Nate Smelle began growing his own food in 2006 when he moved to L’Amable, Ontario. After nine years of gardening, he made a discovery when biting into a piece of fruit from his garden. He had tasted a freshness that he had not been used to in previous years. Smelle read Cradle to Cradle: Remaking the Way We Make Things by William McDonough who, within his book, encourages fellow architects, designers and creators to start building and creating things as if we planned to stay. The design principle of sharing a space to accommodate for other species, creates a more eco-effective manner which respects the intrinsic value of all living creations.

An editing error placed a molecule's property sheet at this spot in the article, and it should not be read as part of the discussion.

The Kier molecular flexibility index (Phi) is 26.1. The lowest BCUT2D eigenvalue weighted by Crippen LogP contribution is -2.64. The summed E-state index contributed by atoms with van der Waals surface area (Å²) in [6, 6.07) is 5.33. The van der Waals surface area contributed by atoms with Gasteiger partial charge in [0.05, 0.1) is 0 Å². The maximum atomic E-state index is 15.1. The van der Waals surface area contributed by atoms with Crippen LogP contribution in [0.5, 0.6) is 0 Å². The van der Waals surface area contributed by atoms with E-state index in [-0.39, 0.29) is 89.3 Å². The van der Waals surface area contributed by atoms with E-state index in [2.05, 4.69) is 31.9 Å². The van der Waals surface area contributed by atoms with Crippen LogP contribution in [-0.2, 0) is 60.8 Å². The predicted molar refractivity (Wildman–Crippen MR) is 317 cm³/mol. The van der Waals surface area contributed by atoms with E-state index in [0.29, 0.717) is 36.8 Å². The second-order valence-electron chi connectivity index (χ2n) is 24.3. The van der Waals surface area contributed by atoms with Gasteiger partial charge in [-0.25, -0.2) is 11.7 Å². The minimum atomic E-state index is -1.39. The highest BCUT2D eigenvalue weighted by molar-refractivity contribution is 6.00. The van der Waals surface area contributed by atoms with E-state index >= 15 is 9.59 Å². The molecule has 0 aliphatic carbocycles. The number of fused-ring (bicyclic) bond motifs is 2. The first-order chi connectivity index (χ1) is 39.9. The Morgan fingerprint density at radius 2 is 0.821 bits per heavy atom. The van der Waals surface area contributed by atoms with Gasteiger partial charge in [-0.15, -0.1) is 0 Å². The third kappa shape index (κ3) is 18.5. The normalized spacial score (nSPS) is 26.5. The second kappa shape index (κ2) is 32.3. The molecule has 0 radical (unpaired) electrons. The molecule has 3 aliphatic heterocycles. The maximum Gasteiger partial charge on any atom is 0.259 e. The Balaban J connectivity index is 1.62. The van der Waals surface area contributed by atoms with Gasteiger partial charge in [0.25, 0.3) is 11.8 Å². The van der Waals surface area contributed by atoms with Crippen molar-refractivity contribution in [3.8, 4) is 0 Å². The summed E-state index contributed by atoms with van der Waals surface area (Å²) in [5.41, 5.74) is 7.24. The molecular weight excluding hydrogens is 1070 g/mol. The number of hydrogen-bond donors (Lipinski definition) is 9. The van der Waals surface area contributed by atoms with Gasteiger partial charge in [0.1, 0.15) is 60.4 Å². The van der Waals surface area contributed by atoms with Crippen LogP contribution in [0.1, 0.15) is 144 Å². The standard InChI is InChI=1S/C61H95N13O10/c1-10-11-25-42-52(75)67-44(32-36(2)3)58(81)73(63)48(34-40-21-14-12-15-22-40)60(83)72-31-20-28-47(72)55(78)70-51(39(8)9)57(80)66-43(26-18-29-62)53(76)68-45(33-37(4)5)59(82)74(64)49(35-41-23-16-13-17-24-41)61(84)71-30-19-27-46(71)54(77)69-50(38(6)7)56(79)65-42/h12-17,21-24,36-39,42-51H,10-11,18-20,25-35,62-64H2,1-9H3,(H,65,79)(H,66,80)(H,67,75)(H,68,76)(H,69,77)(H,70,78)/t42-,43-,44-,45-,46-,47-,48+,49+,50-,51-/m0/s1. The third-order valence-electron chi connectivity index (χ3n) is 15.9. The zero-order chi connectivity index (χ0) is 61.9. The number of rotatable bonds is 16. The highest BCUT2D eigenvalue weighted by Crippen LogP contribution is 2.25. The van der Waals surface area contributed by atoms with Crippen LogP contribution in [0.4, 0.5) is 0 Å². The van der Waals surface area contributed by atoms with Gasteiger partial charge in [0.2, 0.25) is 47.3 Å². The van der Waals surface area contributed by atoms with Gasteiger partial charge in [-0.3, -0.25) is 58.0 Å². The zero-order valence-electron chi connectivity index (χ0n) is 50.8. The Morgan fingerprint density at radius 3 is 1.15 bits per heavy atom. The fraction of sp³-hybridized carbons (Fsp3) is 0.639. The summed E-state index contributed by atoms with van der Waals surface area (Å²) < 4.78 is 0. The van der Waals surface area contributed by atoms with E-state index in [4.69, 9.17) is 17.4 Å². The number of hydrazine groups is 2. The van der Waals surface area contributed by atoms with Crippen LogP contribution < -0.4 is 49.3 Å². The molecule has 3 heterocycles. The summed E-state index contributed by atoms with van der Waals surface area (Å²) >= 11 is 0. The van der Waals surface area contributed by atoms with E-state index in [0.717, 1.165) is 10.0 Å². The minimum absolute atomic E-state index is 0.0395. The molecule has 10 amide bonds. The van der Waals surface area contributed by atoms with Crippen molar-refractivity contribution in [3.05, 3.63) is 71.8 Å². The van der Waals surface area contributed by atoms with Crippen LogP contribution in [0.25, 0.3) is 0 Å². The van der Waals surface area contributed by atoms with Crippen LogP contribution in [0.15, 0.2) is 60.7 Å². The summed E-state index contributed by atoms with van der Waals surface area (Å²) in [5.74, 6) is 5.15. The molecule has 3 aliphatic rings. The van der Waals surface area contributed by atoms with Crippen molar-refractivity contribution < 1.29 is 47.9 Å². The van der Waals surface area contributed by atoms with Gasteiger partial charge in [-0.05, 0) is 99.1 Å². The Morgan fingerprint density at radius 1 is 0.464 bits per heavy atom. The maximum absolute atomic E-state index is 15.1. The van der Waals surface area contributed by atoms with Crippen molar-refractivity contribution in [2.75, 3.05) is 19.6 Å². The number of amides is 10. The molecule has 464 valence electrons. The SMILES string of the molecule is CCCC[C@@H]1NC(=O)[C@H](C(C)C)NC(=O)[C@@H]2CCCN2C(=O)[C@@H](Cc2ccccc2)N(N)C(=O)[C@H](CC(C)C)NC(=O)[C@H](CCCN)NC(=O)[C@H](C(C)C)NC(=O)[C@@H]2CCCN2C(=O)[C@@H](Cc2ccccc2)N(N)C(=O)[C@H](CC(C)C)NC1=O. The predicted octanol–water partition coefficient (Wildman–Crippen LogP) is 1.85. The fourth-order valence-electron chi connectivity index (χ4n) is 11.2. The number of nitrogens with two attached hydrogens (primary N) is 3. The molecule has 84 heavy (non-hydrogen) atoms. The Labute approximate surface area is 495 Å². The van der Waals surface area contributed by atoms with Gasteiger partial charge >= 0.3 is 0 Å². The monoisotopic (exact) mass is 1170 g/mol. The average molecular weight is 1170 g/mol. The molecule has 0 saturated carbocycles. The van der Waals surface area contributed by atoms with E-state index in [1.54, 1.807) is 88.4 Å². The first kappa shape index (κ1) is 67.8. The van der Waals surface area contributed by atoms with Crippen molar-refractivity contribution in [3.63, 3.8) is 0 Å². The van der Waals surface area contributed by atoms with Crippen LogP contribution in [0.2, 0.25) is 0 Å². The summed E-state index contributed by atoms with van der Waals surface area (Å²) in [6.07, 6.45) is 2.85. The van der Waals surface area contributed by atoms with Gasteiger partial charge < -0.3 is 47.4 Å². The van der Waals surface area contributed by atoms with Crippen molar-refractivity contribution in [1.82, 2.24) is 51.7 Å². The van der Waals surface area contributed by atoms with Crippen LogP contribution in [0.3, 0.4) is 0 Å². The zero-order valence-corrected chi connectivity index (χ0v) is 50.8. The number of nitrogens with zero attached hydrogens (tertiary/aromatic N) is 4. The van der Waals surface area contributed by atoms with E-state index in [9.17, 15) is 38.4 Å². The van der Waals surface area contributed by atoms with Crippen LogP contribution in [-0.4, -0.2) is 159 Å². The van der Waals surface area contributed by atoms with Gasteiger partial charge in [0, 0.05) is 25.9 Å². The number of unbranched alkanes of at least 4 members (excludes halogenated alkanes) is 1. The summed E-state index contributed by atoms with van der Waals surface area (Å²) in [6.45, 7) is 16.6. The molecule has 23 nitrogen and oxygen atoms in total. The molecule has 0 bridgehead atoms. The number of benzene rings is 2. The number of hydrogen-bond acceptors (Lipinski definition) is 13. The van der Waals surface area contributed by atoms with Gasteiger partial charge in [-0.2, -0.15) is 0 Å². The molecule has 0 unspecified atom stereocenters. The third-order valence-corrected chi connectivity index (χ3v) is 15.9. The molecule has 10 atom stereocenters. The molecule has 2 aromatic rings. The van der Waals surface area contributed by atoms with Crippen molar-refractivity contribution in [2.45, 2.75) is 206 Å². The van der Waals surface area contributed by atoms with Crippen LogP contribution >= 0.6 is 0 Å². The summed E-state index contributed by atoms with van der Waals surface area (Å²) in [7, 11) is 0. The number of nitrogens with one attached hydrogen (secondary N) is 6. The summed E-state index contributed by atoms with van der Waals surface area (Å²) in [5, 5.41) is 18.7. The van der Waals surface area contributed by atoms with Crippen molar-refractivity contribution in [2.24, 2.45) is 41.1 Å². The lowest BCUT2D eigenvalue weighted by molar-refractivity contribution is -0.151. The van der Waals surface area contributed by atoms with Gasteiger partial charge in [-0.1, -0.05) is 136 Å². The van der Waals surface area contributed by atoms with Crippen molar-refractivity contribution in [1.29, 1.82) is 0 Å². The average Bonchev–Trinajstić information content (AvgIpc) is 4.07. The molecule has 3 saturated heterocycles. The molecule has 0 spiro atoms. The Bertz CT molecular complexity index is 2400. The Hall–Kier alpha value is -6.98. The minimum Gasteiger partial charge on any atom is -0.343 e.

Inspired by these ideals, Smelle enhanced his garden design by simply leaving more host plants like milkweed in his garden. By doing this, he encouraged butterflies and bees to spend more time in this space pollinating. This made all the difference for not only Smelle who had gained a greater respect for the soil and local biodiversity, but all of the living things that benefited from the garden.
Nate Smelle’s full story can be found on bancroftthisweek.com.